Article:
Acute Drug Treatment
The goal of treatment for cluster headache is to decrease the pain, severity, and duration of each attack. Early intervention is critical yet difficult, since a single cluster headache can be as short as 15 minutes. Non-oral routes of administration for medications are therefore preferable.
Oxygen inhalation is the first line therapy for cluster headache. Treatment is initiated with 100% oxygen at max flow rate of 7 to 10 liters per minute. Treatment should continue for 15 minutes. Although up to 70% of patients experience relief within five to ten minutes, some patients report that oxygen suppresses rather than aborts the attack and that pain may return. There are no side effects with this treatment.
Sumatriptan, 6 mg administered subcutaneously is an effective acute treatment for episodic and chronic cluster headaches, but it is most useful for patients who report one or two cluster attacks per day. Cluster attacks usually respond within 10-15 minutes. Smaller doses of two to three mg may also be enough to relieve the attacks. It should be used with a prophylactic so as to avoid dependency.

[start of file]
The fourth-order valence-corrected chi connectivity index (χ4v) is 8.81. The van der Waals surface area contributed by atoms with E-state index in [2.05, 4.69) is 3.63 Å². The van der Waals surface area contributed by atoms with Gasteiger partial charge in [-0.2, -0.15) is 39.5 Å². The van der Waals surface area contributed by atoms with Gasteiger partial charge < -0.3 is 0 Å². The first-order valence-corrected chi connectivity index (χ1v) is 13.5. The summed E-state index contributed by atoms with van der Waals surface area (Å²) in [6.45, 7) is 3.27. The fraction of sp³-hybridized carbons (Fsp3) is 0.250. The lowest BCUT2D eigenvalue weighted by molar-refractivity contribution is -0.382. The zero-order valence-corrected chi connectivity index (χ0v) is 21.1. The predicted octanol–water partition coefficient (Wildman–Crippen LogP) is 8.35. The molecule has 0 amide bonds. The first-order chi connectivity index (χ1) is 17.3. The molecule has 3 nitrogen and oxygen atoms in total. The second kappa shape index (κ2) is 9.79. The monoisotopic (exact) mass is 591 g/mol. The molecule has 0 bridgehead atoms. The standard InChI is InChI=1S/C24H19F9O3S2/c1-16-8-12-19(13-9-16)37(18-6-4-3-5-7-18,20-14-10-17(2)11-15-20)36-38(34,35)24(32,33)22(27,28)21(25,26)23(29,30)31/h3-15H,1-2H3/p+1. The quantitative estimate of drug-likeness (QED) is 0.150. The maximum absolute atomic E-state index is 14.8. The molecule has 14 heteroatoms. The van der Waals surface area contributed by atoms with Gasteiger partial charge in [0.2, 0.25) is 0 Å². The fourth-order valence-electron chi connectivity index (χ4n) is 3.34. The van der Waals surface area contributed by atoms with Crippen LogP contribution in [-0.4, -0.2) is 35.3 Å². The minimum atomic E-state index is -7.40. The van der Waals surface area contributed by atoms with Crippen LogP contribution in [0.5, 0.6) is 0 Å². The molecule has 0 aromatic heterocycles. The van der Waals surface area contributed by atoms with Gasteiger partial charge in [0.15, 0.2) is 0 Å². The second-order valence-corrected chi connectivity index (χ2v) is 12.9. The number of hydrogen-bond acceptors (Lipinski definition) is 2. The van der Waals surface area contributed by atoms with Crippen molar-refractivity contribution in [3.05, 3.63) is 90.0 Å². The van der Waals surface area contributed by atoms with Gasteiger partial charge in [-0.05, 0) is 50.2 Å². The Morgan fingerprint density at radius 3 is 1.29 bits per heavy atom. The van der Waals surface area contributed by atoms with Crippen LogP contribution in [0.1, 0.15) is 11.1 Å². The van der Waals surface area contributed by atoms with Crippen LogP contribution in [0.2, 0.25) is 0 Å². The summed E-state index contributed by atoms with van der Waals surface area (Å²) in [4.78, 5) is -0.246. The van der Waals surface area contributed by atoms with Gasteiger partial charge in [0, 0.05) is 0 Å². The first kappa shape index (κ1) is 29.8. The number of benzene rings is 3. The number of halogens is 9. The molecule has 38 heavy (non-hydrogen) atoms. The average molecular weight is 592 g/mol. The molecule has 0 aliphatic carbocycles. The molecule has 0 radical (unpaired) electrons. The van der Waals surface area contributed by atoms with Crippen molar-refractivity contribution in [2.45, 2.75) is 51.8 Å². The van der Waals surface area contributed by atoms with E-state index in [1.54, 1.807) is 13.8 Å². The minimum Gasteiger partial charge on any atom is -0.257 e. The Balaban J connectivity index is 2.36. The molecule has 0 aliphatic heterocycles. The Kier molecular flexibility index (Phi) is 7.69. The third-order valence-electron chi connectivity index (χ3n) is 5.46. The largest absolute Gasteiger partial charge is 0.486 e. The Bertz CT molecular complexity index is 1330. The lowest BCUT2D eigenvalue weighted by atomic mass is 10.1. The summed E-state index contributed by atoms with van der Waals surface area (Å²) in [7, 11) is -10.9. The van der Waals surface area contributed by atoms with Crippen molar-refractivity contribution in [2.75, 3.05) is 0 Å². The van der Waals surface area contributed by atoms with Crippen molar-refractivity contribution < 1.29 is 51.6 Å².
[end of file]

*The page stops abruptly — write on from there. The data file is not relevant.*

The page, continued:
Intranasal sumatriptan (20 mg) has been shown to have some efficacy but is generally regarded as not being as effective as the subcutaneous injection.
Prophylactic Drug Treatment
The two main goals of preventive treatment for cluster are:
- To rapidly suppress individual attacks
- Maintain that remission throughout the patient’s typical cluster period.
Verapamil is the gold standard in the treatment of Cluster Headache. Treatment can be initiated at 120 mg daily and titrated up to 480 mg a day. Side effects are rare, but constipation is common. Other side effects include dizziness, nausea, edema, bradycardia, fatigue, and hypotension.
Prednisone (60mg a day) and Dexamethasone (4-8mg a day) are fast acting transitional prophylactic drugs that are used (usually in specialist centres) for Cluster headache prophylaxis.
Side effects include insomnia, restlessness, hyponatremia, edema, hyperglycemia, osteoporosis, myopathy, and gastric ulcers. The use of corticosteroids is discouraged in the long term in patients with chronic cluster headaches because the incidence of side effects increases with prolonged use.
Sometimes used in specialist centres, Lithium carbonate has been shown to be effective against episodic and chronic cluster headaches. Of cluster headache patients, 78% of patients with chronic clusters and 63% of patients with episodic clusters respond to lithium. The usual daily dose ranges from 600 to 900 mg in divided doses. Side effects might include tremor, polyuria, and diarrhea. Nephrotoxicity and hypothyroidism can occur with long-term use.